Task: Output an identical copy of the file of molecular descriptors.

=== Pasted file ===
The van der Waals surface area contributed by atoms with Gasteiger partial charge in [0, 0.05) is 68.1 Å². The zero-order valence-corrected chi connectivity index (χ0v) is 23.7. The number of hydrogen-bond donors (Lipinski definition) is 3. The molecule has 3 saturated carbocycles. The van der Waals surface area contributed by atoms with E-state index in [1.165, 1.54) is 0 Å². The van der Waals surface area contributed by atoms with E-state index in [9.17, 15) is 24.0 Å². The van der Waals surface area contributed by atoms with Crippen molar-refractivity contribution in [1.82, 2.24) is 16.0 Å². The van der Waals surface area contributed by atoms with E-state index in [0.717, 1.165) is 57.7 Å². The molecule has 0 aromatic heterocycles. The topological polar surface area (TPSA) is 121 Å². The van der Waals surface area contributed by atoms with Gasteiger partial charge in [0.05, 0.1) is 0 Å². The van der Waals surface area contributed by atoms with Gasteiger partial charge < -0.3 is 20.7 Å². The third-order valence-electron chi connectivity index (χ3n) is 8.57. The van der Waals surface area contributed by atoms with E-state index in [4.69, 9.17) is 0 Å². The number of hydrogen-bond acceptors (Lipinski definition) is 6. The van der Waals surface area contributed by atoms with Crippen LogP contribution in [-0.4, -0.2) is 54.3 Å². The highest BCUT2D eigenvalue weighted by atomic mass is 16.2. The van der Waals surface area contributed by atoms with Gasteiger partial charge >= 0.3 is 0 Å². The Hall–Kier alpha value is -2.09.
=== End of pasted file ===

The van der Waals surface area contributed by atoms with Gasteiger partial charge in [0, 0.05) is 68.1 Å². The zero-order valence-corrected chi connectivity index (χ0v) is 23.7. The number of hydrogen-bond donors (Lipinski definition) is 3. The molecule has 3 saturated carbocycles. The van der Waals surface area contributed by atoms with E-state index in [1.165, 1.54) is 0 Å². The van der Waals surface area contributed by atoms with E-state index in [9.17, 15) is 24.0 Å². The van der Waals surface area contributed by atoms with Crippen molar-refractivity contribution in [1.82, 2.24) is 16.0 Å². The van der Waals surface area contributed by atoms with E-state index in [0.717, 1.165) is 57.7 Å². The molecule has 0 aromatic heterocycles. The topological polar surface area (TPSA) is 121 Å². The van der Waals surface area contributed by atoms with Gasteiger partial charge in [0.05, 0.1) is 0 Å². The van der Waals surface area contributed by atoms with Gasteiger partial charge < -0.3 is 20.7 Å². The third-order valence-electron chi connectivity index (χ3n) is 8.57. The van der Waals surface area contributed by atoms with E-state index in [4.69, 9.17) is 0 Å². The number of hydrogen-bond acceptors (Lipinski definition) is 6. The van der Waals surface area contributed by atoms with Crippen LogP contribution in [-0.4, -0.2) is 54.3 Å². The highest BCUT2D eigenvalue weighted by atomic mass is 16.2. The van der Waals surface area contributed by atoms with Gasteiger partial charge >= 0.3 is 0 Å². The Hall–Kier alpha value is -2.09.